Skip to Content

Tag Archives: Plato

Socrates And Martin Luther King: Lessons in Civil Disobedience

Written by Van Bryan, Contributing Writer, Classical Wisdom At the opening of the Crito, a dialogue by the philosopher Plato, Socrates has been imprisoned. He is awaiting his execution for the supposed crimes of corrupting the youth and believing in strange gods. However, it is only by chance that Socrates is still alive, trapped in his

Ethical Egoism: Getting What You Want

Written by Van Bryan, Contributing Writer, Classical Wisdom There are a few advantages we have going for us when we study moral philosophy. The first is that moral philosophy (also known as ethical philosophy) is immediately applicable to our lives. The second is that many of the suppositions seem to be rather easy to confirm.

Catharsis: Aristotle’s Defense of Poetry

Written by Visnja Bojovic, Contributing Writer, Clasical Wisdom Surely, we are all familiar with the term “catharsis.” A significant number of us have probably used it from time to time to describe an experience, such as when we leave a movie saying “That was cathartic!” Yet, how many of us know what it really means,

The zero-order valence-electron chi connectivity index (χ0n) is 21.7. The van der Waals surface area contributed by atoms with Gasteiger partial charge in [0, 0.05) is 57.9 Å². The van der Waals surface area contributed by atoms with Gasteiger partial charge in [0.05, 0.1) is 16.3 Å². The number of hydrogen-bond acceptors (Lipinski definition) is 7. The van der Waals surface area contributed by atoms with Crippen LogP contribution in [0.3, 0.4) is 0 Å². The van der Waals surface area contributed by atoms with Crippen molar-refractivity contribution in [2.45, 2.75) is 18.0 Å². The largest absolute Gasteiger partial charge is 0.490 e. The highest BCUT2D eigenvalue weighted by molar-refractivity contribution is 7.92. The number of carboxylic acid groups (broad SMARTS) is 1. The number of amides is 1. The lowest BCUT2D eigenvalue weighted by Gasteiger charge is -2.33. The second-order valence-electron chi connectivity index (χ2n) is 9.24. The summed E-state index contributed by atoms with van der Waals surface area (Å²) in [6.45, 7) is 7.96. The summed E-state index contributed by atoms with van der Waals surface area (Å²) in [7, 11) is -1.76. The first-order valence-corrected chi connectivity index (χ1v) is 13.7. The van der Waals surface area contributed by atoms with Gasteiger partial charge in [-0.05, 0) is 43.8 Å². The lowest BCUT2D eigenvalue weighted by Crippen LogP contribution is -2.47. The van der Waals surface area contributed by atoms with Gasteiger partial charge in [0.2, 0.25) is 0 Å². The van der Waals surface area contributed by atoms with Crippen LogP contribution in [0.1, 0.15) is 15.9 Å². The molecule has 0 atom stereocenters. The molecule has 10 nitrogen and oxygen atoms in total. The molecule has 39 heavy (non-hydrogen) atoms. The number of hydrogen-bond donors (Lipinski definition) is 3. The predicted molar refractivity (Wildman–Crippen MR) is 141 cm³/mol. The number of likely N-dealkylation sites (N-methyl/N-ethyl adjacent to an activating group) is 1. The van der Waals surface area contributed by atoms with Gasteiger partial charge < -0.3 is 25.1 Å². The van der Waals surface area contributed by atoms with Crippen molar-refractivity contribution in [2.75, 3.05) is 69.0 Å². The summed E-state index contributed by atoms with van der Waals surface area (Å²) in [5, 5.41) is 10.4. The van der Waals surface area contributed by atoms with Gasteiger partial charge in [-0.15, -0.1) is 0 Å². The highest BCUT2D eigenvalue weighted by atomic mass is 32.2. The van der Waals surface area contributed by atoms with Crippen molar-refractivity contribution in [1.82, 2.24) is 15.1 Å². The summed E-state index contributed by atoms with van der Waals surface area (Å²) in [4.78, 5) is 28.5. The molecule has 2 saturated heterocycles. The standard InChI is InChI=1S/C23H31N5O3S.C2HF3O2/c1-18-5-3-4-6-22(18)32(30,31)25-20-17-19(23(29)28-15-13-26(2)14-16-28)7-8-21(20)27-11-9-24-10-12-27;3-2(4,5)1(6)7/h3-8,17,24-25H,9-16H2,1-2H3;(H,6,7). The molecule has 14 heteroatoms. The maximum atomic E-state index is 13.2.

Democracy’s Fatal Flaw: Us

Written by William Giovinazzo, Contributing Writer, Classical Wisdom When I was a kid, I was taught by the good sisters of Saint Joseph that democracy is a wonderful thing, something ordained by God. In the United States in the early 1960s, it was seen as God’s gift to man, the bulwark against godless communism. Kennedy

Man: The Political Animal

Written by David Hooker, Contributing Writer, Classical Wisdom The Tragic Road to Tyranny  Imagine your leader is a brilliant and bold military genius who, through multiple conquests, has expanded the borders of your country by orders of magnitude.  He does it because he and some of your leaders have ambitions of empire, need of new

Classical Ethics

By Brendan M.P. Heard, contributing writer, Classical Wisdom Ethics: the ambitious discipline of determining nothing less than what is good and what is bad, or the analysis and administration of the obligation of moral duty. One might say it is the judicial branch of philosophy, or the point at which the philosopher, after establishing whether